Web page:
Posted by heidigras 04:00 Archived in Vietnam Comments (0)

Sapa: Motorbike Adventures Part 2

A drive out to Ban Ho Village

sunny 20 °C

The day before had been an amazing ride on motorbike back to our hotel. The sun had begun to set, and the rays of light reflected off of the water in the rice terraces which was a really beautiful and picturesque view of the countryside. Unfortunately, we were on the back of motorbikes with a couple of villagers who couldn't speak any English, so we were forced to just enjoy the view without stops on the way back. Thus, today we were determined to retrace our steps from the day before and try to get some good photos.

We woke up on time, and ate a light breakfast. Unfortunately, Heidi was sick again and couldn't keep the food down. We had already checked out of our hotel room, but the staff there were nice enough to let Heidi sleep in an unoccupied room on the second floor, which we really appreciated. Heidi again encouraged me to go out by myself and explore a bit, so I let her rest and take a nap for a few hours.

I decided to take a look at the Sapa Radio Tower, which is perched atop the highest peak in Sapa Town. There is a park at the top of the mountain and a well-maintained system of trails, so I thought it would be a good way to burn a couple of hours. The climb was decent, and when I got to the top, I found that it had a really nice view of the town, the valley below, and Fansipan Mountain (the tallest mountain in Vietnam). I wandered around on the top of the mountain and eventually stumbled upon some smaller footpaths that led off of the main trails down around the ridge of the mountain. I went down to take a look, and found that there was a whole system of footpaths that went down to various residences of H'mong people who lived on this mountain. I walked for an hour or so, greeting a few local people along the way, but because I didn't want to waste a whole day up there, I headed back to the main trails after an hour or so. I explored the paths on the mountain, and found that it was quite developed. There was an ostrich farm, a flower garden, and a couple of other gardens, one of which contained a whole variety of different cacti plants, which I thought was pretty interesting.

After a few hours on the mountain, I decided to head down and check on Heidi. She had rested and was feeling much better, so we went out to rent a motorbike. We headed out for Ban Ho; and, as the day before, enjoyed the views and made the return drive just in time to catch that picture-perfect lighting for some good pictures of the countryside. There isn't much else to say about the ride, other than that it was pretty cool. We rode around for a few hours and made it back into town with time to spare to catch the bus down to Lao Cai, where we would take the night train back to Hanoi.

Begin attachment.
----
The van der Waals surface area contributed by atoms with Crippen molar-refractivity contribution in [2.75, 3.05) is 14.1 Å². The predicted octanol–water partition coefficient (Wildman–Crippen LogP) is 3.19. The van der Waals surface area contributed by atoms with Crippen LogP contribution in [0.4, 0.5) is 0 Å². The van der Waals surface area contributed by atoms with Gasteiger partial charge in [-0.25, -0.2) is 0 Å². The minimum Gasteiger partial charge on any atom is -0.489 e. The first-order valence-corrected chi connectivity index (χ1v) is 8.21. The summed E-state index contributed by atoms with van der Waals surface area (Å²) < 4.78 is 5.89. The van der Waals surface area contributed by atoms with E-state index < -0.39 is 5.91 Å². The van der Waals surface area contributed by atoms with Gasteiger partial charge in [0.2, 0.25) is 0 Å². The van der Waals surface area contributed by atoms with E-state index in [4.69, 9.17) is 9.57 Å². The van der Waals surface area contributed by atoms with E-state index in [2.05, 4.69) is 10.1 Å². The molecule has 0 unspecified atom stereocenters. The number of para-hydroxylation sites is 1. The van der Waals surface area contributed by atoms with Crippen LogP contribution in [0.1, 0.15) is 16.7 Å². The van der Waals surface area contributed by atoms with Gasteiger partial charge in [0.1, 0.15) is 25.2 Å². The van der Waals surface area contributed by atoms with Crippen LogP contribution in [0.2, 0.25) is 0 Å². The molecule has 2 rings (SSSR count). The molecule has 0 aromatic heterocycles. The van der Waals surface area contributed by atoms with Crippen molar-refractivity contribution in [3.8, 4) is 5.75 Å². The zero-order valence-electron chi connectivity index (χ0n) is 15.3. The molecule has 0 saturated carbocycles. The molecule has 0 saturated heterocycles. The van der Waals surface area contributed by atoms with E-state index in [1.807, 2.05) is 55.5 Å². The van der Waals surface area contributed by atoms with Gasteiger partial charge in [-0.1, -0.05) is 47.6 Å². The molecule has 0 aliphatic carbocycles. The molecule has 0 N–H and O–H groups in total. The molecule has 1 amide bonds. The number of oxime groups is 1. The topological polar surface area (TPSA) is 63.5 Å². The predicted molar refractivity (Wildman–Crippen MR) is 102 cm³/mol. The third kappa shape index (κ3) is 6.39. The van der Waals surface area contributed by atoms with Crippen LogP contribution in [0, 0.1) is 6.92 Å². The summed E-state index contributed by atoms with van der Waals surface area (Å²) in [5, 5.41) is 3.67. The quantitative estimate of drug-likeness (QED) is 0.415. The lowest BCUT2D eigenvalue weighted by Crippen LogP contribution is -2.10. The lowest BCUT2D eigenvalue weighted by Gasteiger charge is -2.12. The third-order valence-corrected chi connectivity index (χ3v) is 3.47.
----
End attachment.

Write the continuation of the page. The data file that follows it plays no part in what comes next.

The bus was on time, and after circling around town a bit and picking up a few stray passengers, we were on our way to Lao Cai. After an hour descent down the mountain, we were there at the train station. We decided to first track down our train tickets, as we were only holding reservations, not the official tickets we would need to board the train. We first checked with the train station, but they redirected us to a small travel agency's office just around the corner from the station. To our dismay, on arrival at the office, we found that it was empty and appeared to be closed. Nonetheless, we squeezed through the closed front door and sat inside and waited. And waited. And waited some more. There was never a sign of a person, so we left and got a bite to eat next door while keeping an eye on the travel agency.

The time came when passengers could begin boarding the train bound for Hanoi, and there was still no one in sight in the travel agency. How were we to get our train tickets? We decided to just risk it and go to the train station and try to get on the train without official tickets. We made it through the initial check, but when we reached the door to board the train, we were stopped and asked for tickets. The reservations we showed didn't satisfy the train attendants, and after trying to explain our situation and show them that the reservations had the correct date, time, and seat numbers, we realized it was to no avail, as the attendants didn't seem to be able to speak any English other than "no, you go over there, get a ticket". We didn't know what we could do at this point, other than to head back to the main hall in the station and find someone we could explain the situation to. Along the way, a man sitting alongside the train popped out and asked us if we had reservations. We then found out that he was with the travel agency, and he had the tickets. He led us to the right place on the train, and although we were relieved, we were both a bit frustrated about the situation and vowed to never book train tickets through an agency like that again. First, we couldn't understand why they couldn't have issued the actual train tickets outright, as they do in pretty much every other country. Second, we reasoned, if they did have to give us reservations and then trade for tickets later, why couldn't they be where they were supposed to be, and on time? Oh well, water under the bridge...